Verdict: Thumbs up. Outstanding superheroic sci-fi, with wonderful characterization and art.

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Back in the Swing


Spidey #1

Here’s this great new series by Robbie Thompson and Nick Bradshaw focusing on Spider-Man when he was still in high school. He tangles with the White Rabbit, does badly on a pop quiz, get pushed around by Flash Thompson and rescued by Gwen Stacy, and visits Oscorp just in time for an attack by Dr. Octopus. Can puny Parker save the day — and what more terrible menace is now keeping an eye on him?

Verdict: Thumbs up. Fantastic story and art — the art is very reminiscent of Art Adams, by the way, which is definitely a good thing. And it’s always great to be able to revisit Peter Parker’s youth — Spidey’s glory days were definitely his high school years, and while this is modernized quite a bit — the Wall-Crawler takes a selfie of himself and White Rabbit after he defeats her — this story still has the feel of the classic era.


The Totally Awesome Hulk #1

Well, Amadeus Cho, 19-year-old Korean-American smartass, buddy of both the Hulk and Hercules, eighth smartest person in the world, now has gamma-spawned powers of his own. So he runs around the world with his super-genius sister Maddy, beating up monsters (and often getting beat up by them, too), and getting accustomed to how gamma radiation messes with his own rage issues. So is life gonna be all sunshine and bacon cheeseburgers for Amadeus?

Verdict: Thumbs up. Okay, I could take or leave Frank Cho — he draws pretty, but his arrogance always makes me want to find more interesting artists. But Greg Pak writing Amadeus Cho? Yeah, I’m down with that.


Prez #6

The whole country is freaking out about the cat flu, and Boss Smiley and his corporate flunkies have crafted a bill to let them cure the flu, but also give them the right to patent any living organism. President Beth Ross thinks that sounds like bull, and she throws ’em out. The bill gets passed over her objections, but a very wealthy supporter manages to patent the DNA of the corporate goons himself and threatens to sue them for existing. Meanwhile, the former War Beast drone, now calling herself Tina, wants to live her own life and is looking for a new job. Might that include protecting the President from deranged cat-flu worshipers?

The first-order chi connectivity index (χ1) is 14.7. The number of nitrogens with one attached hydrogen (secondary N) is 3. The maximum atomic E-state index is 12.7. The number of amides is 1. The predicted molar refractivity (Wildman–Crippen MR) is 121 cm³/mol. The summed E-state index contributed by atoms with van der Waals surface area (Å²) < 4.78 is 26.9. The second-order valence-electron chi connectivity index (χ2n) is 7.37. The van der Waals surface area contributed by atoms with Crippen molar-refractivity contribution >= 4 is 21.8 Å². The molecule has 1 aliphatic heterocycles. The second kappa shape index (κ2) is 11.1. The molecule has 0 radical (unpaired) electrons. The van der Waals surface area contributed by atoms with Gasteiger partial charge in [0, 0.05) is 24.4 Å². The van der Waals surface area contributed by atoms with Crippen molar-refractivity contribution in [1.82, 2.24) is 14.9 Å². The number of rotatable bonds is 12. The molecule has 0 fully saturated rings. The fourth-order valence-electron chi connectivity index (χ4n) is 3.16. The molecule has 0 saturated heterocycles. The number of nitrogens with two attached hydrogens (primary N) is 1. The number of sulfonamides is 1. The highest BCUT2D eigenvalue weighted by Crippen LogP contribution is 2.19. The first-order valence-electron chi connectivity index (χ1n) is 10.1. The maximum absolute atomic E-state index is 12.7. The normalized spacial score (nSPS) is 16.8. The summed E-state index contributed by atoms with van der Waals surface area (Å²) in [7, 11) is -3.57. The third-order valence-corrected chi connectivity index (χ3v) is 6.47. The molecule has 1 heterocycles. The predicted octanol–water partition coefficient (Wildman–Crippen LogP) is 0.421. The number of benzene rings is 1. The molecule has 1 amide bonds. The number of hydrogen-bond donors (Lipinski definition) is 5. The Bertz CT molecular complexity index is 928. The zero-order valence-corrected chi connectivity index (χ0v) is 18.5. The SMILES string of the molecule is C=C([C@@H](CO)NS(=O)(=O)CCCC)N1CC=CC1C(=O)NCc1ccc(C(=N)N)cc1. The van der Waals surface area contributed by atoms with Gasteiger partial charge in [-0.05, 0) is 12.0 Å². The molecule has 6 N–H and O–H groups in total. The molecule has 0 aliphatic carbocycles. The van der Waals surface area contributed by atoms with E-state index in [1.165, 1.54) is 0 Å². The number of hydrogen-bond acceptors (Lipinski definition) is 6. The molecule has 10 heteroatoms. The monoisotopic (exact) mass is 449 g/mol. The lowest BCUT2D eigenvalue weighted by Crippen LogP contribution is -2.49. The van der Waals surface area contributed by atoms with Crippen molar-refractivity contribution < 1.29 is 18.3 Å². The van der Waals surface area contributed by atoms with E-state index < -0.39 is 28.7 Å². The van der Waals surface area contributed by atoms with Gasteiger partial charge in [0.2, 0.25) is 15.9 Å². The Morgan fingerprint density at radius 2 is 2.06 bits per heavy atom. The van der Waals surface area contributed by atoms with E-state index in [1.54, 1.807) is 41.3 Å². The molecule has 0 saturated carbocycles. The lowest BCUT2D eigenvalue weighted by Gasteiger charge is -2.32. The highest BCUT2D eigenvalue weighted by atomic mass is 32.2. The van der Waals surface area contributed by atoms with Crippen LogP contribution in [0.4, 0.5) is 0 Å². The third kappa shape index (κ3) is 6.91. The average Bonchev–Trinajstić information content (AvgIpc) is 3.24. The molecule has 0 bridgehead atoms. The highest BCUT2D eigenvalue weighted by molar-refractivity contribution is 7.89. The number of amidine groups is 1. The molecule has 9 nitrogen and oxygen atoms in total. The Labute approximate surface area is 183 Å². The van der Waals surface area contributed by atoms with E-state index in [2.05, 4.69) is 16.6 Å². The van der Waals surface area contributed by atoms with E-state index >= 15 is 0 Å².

Verdict: Thumbs up. Very nice political satire with a cool sci-fi edge. (The comic makes a point that Tina is transgender — which I’m not sure is entirely accurate for an only-recently sapient genderless robot. Personally, I think what makes her really interesting is her embrace of evangelical Christianity…)


Sensation Comics #17

The final issue of this series features a story by the great Trina Robbins. Wonder Woman meets up with the Cheetah, who reveals that the plant that grants her cheetah-like powers is almost extinct — and without it, she’ll die. Diana agrees to fly her to the island where the berries are native and help her harvest the last of them, but her invisible jet is shot down. They discover a mad scientist has been using the berries to transform animals into quasi-human forms. When Lex Luthor sends his goons to shut down the project, a bloodbath ensues. Can Wonder Woman rescue everyone? Can the Cheetah be saved? Or will she become worse than ever before?

Verdict: Thumbs up. The cheetah-human hybrid really is tailor-made for an “Island of Dr. Moreau” pastiche, right? The art by Chris Gugliotti is a bit funky, but I’m really happy to see any and all stories by Trina Robbins, so it’s all good, as far as I’m concerned.


All Star Section Eight #6

The miniseries wraps up with Sixpack getting to hang out with Superman in the Fortress of Solitude. Sixpack confesses that he’s afraid he’s not real, that his adventures are just the hallucinations of a drunk freezing to death in an alley. But Supes tells him it’s all real, shows him a statue of Sixpack as one of the world’s great heroes and… hands him a bottle of whiskey. But just as Section 8’s leader is ready to go, the rest of his team is falling apart. Will there be anyone to save the world from All-Consuming Evil?

Verdict: Thumbs up. The rapid self-destruction of the team is really the funniest bit of the issue, though the hallucinatory Superman telling Sixpack “It’s going to be okay” while  handing him a bottle of rotgut is grimly hilarious. Still, I do wish this issue had lived up to the promise of the previous one.

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Friday Night Fights: Free for All!